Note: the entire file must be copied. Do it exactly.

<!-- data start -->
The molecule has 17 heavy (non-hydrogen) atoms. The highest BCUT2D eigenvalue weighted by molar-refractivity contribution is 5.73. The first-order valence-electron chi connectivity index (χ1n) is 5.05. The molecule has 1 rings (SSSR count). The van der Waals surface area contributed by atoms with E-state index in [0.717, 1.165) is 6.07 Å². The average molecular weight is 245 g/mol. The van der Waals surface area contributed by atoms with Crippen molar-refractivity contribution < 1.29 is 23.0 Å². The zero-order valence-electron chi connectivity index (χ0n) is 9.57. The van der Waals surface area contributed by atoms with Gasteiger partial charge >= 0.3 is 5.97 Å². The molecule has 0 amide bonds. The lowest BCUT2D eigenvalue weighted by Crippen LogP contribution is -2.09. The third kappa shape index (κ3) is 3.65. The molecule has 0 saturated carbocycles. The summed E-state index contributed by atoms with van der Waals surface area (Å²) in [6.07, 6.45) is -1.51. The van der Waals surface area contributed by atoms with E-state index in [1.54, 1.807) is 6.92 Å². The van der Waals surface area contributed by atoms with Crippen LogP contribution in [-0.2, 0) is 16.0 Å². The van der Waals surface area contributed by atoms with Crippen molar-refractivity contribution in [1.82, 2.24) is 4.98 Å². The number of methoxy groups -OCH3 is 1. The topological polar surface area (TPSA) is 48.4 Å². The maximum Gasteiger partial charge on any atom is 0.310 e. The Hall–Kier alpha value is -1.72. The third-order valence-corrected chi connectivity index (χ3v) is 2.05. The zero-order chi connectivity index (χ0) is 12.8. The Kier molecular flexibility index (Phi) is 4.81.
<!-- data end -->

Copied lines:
The molecule has 17 heavy (non-hydrogen) atoms. The highest BCUT2D eigenvalue weighted by molar-refractivity contribution is 5.73. The first-order valence-electron chi connectivity index (χ1n) is 5.05. The molecule has 1 rings (SSSR count). The van der Waals surface area contributed by atoms with E-state index in [0.717, 1.165) is 6.07 Å². The average molecular weight is 245 g/mol. The van der Waals surface area contributed by atoms with Crippen molar-refractivity contribution < 1.29 is 23.0 Å². The zero-order valence-electron chi connectivity index (χ0n) is 9.57. The van der Waals surface area contributed by atoms with Gasteiger partial charge >= 0.3 is 5.97 Å². The molecule has 0 amide bonds. The lowest BCUT2D eigenvalue weighted by Crippen LogP contribution is -2.09. The third kappa shape index (κ3) is 3.65. The molecule has 0 saturated carbocycles. The summed E-state index contributed by atoms with van der Waals surface area (Å²) in [6.07, 6.45) is -1.51. The van der Waals surface area contributed by atoms with E-state index in [1.54, 1.807) is 6.92 Å². The van der Waals surface area contributed by atoms with Crippen LogP contribution in [-0.2, 0) is 16.0 Å². The van der Waals surface area contributed by atoms with Crippen molar-refractivity contribution in [1.82, 2.24) is 4.98 Å². The number of methoxy groups -OCH3 is 1. The topological polar surface area (TPSA) is 48.4 Å². The maximum Gasteiger partial charge on any atom is 0.310 e. The Hall–Kier alpha value is -1.72. The third-order valence-corrected chi connectivity index (χ3v) is 2.05. The zero-order chi connectivity index (χ0) is 12.8. The Kier molecular flexibility index (Phi) is 4.81.